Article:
On Lane DeGregory’s “The girl in the window” (Tampa Bay Times, July 2008)

by Meagan Flynn

Synopsis: In a home almost unfit even for roaches, one mother neglected her daughter so badly that she never learned to talk, play with toys, or even eat. Then the police found out, and before long, the girl was adopted. Her new parents try to develop her into a communicative, well-behaved child.

In this story, Lane DeGregory is dealing with two things: extreme repulsiveness, and extreme fragility. Illuminating this stark contrast requires a balance that DeGregory achieves supremely by repulsing the readers enough to leave them deeply invested in what happens to this clearly dysfunctional 5-year-old, but not so much to turn them away. (Disclaimer: The depiction of this trailer home leaves you teetering just on the edge of hurling, but you can’t blame the writer for that one.)

She begins with fragility—the second sentence here: “A little girl, pale, with dark eyes, lifted a dirty blanket above the broken glass and peered out, one neighbor remembered.” And then a few short grafs down the line, when the police enter this place, repulsion: “Tattered curtains, yellow with cigarette smoke, dangling from bent metal rods. Cardboard and old comforters stuffed into broken, grimy windows. Trash blanketing the stained couch, the sticky counters… The floor, walls, even the ceiling seemed to sway beneath the legions of scuttling roaches.”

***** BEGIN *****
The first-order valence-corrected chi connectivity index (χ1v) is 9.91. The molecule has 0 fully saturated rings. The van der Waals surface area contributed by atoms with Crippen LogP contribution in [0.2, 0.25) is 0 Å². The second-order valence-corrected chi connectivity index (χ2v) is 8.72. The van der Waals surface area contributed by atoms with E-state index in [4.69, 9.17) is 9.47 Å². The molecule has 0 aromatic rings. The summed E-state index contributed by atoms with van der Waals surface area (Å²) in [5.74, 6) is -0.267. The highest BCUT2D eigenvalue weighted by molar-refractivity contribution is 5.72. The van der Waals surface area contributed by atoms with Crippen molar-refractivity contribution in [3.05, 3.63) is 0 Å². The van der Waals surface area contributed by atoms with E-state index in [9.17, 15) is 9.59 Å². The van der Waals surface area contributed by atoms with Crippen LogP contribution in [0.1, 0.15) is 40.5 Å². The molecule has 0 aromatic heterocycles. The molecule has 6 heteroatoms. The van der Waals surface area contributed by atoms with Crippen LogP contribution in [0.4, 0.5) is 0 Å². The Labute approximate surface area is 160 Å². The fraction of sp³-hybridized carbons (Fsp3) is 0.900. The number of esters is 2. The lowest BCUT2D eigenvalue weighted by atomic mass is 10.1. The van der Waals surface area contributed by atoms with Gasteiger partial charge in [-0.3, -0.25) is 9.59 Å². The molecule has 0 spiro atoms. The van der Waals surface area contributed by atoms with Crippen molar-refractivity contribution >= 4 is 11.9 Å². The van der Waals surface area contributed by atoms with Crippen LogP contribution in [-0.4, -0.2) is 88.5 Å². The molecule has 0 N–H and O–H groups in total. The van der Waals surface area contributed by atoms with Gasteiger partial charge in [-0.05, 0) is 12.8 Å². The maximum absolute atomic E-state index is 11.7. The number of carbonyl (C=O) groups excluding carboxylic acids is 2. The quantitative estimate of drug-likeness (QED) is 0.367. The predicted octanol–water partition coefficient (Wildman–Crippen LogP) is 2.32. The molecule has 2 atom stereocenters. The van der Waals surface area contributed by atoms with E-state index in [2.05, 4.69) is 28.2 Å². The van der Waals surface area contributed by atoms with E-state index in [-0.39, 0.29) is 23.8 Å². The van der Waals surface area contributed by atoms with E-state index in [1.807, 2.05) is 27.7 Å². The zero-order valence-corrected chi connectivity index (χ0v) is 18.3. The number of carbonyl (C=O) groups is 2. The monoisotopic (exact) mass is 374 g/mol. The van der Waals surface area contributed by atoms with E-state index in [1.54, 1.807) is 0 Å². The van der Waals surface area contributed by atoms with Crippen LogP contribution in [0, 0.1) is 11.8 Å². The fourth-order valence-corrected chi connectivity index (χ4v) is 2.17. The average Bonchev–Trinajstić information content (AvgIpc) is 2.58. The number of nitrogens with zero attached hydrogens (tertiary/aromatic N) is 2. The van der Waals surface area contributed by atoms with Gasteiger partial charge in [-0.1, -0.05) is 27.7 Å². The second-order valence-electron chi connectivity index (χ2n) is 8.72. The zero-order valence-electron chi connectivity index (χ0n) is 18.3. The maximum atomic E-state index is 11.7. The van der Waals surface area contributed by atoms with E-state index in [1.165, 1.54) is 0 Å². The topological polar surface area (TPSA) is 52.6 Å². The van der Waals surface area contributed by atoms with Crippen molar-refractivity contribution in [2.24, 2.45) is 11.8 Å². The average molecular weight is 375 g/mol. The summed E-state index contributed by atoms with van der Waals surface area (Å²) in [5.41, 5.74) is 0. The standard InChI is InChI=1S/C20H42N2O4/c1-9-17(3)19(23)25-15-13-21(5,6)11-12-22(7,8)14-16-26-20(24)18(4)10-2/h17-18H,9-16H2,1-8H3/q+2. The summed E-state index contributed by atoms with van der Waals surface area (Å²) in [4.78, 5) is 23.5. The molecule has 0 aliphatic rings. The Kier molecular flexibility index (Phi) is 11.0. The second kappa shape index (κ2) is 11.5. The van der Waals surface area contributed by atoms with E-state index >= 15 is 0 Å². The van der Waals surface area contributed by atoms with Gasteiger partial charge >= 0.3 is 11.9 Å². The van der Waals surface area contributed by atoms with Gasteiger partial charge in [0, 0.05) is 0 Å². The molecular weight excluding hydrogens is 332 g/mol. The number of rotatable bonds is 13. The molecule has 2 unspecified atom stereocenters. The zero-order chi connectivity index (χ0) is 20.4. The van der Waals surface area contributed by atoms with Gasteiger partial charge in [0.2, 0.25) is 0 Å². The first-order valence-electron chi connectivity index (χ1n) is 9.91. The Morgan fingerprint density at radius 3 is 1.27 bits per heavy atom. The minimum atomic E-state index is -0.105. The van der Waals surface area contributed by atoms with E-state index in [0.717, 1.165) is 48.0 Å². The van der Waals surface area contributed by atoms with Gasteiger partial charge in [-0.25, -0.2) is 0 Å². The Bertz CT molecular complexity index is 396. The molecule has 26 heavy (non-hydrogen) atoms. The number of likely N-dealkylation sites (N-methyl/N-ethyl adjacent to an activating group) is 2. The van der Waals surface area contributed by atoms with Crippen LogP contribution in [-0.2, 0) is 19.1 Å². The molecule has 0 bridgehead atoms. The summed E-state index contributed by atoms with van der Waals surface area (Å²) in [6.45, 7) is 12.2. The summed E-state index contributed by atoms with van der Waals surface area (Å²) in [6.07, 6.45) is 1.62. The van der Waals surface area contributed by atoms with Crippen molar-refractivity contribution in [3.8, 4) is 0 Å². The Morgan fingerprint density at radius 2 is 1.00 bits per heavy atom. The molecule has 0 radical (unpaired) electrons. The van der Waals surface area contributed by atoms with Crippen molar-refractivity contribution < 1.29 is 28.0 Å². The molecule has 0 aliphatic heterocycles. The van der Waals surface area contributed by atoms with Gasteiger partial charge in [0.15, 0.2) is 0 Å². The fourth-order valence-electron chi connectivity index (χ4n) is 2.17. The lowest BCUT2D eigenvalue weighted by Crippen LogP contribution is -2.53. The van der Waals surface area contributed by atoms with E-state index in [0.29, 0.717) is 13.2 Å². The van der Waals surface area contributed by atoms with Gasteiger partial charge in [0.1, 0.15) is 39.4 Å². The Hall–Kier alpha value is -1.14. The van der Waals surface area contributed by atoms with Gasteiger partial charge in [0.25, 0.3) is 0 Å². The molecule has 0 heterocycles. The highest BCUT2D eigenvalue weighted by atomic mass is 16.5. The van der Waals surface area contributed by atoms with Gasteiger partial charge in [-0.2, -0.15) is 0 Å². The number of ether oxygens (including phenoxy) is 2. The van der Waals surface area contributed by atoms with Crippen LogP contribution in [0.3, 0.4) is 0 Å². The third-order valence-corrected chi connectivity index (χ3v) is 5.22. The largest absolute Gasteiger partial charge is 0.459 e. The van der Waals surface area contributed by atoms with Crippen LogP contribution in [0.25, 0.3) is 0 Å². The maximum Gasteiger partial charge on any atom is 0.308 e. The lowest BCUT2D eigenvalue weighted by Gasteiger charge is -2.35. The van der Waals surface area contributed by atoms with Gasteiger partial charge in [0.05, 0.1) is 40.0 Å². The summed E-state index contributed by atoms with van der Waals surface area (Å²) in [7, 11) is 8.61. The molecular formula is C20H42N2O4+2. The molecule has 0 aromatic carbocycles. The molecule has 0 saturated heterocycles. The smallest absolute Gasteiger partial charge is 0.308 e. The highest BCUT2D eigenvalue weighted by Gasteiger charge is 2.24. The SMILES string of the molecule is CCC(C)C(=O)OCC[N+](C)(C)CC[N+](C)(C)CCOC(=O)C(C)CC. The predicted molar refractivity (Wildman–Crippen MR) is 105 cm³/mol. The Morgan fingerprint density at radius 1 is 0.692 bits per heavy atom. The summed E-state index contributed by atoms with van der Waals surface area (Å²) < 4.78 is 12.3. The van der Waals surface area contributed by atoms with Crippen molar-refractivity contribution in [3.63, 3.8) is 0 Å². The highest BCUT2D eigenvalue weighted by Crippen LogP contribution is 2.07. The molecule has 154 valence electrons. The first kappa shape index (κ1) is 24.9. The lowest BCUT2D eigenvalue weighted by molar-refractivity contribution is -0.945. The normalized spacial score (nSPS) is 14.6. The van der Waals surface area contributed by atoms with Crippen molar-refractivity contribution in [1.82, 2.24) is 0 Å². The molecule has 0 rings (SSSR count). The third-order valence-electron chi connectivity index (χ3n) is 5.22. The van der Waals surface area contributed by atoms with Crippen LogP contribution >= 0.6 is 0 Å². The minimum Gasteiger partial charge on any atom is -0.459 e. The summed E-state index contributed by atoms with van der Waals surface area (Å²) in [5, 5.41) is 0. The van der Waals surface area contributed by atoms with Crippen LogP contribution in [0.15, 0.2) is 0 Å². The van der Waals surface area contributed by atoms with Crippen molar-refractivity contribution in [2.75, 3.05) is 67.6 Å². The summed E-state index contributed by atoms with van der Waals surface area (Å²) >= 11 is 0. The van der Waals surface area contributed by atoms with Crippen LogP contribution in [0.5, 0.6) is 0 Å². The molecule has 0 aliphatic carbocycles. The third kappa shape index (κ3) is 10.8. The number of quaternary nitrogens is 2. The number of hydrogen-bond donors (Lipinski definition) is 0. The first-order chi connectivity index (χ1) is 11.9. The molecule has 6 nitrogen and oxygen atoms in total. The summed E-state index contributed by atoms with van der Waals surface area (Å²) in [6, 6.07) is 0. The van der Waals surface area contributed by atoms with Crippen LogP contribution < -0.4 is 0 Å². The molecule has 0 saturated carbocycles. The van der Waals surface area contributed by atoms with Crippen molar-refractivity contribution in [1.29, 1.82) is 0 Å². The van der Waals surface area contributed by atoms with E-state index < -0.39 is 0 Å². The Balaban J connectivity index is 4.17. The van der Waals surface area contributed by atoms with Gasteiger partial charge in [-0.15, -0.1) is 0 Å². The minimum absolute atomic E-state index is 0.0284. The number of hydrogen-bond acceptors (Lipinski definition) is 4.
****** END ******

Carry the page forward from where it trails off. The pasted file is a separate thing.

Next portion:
This pattern continues through the detectives’ investigation through the trailer and their discovering the little girl, named Danielle, living with her own excrement. The police carry her out the door, and with that, DeGregory leaves us wanting to cry for the girl, fuming with her mother, and dying to know what will happen to them both.

The rest of the story is one of evolution. Aside from stories from the mother’s past that surface later on, the girl’s story is a straight line: from the time she was taken away from her home to the present time, where we will see how far she has evolved.

We learn next, after she is taken, that doctors have deemed her a “feral child”—a rarity. DeGregory provides the history behind the few children who have had this label—not a Wikipedia entry, but an engaging run of information that bolsters the rareness of this case and improves understanding of its position on the spectrum of extremes—which is at the farthest end.

The second part of the story is dubbed “Becoming Dani”—signaling her transformation from who she once was—Danielle—into the daughter with a personality—Dani. Here Dani is adopted by loving people. We understand the extent to which her developmental problems have permanently damaged her based on comparison to other children her age and her parents’ efforts to treat her like they would a “normal” child:

“She couldn’t peel the wrapper from a chocolate egg, so she ate the shiny paper too. She couldn’t sit still to watch TV or look at a book. She couldn’t hold a crayon. When they tried to brush her teeth or comb her hair, she kicked and thrashed. She wouldn’t lie in a bed, wouldn’t go to sleep, just rolled on her back, side to side, for hours.”

We see Dani struggle through her speech therapy, where she tries to blow air through her lips to make noise. We see her learn how to nod yes or no. Through extensive illustration of Dani’s trials and errors while learning how to function the way we all take for granted, DeGregory makes these small moments like learning to nod feel momentous.

The ending to this story is not definitive: Dani is still learning. But DeGregory’s showcase of her evolution to this point does justice to the rareness of the girl’s case, and DeGregory’s illustration of human fragility among the most repulsive conditions is pristine.